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Original Article
The exposure rate to hepatitis B and C viruses among medical waste handlers in three government hospitals, southern Ethiopia
Anteneh Amsalu, Mesfin Worku, Endale Tadesse, Techalew Shimelis
Epidemiol Health. 2016;38:e2016001.   Published online January 5, 2016
DOI: https://doi.org/10.4178/epih.e2016001
  • 20,408 View
  • 262 Download
  • 17 Web of Science
  • 19 Crossref
AbstractAbstract PDF
Abstract
OBJECTIVES
The aim of this study was to assess the rate of and risk factors for exposure to hepatitis B virus (HBV) and hepatitis C virus (HCV) among medical waste handlers.
METHODS
A cross-sectional study was conducted from December 2014 to January 2015. A total of 152 medical waste handlers (MWH) and 82 non-medical waste handlers (NMWH) were studied. Serum samples were collected from participants and screened for hepatitis B surface antigen (HBsAg), hepatitis B core antibody (anti-HBc) and anti-HCV using rapid immunochromatography assay. MWH were also screened for hepatitis B surface antibody (anti-HBs).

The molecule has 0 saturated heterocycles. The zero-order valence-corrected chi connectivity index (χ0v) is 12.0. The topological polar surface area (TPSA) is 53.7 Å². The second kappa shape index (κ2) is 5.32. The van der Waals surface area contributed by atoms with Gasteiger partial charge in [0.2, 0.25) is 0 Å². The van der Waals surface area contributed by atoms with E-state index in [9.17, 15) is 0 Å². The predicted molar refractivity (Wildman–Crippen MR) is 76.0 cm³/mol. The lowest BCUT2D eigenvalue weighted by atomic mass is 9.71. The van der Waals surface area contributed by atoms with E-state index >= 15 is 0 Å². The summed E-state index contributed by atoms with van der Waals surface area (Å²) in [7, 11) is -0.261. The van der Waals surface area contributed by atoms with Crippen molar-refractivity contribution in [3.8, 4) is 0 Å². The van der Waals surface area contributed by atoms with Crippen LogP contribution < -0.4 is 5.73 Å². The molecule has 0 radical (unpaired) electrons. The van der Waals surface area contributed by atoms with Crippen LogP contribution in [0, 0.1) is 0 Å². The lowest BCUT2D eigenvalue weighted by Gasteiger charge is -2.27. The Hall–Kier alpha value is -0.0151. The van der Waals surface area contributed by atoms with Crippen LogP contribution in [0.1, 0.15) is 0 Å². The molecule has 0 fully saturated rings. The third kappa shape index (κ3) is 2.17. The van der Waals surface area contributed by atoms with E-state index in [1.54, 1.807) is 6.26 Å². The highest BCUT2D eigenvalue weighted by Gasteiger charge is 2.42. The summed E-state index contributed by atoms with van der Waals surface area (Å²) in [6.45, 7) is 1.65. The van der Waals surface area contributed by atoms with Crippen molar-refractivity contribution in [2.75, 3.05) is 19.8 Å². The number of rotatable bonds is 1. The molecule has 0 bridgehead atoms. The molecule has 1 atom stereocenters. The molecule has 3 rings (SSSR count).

RESULTS
The respective prevalence of HBsAg, anti-HBc and anti-HCV was 1.3%, 39.4%, and 0.7% in MWH, compared to 2.4%, 17.1%, and 1.2%, respectively, in NMWH. Among MWH, 58.6% were susceptible to HBV infection. There was a significant difference in the rate of lifetime exposure to HBV in MWH compared with NMWH (odds ratio [OR], 3.17; 95% confidence interval [CI], 1.64 to 6.13). However, there was no significant difference between participant groups with respect to current HBV infection (OR, 0.53; 95%CI, 0.07 to 3.86) or anti-HCV (OR, 0.54; 95%CI, 0.03 to 8.69). Age older than 40 years and working in a hospital laundry were independent predictors of lifetime exposure to HBV infection. Eleven (7.2%) respondents were vaccinated against HBV.
CONCLUSIONS
Lifetime exposure to HBV infection was significantly higher in MWH than in NMWH. The majority of MWH was not vaccinated against HBV and thus remains susceptible to contracting the infection. Screening upon hire followed by vaccination of MWH is recommended to reduce the transmission of HBV.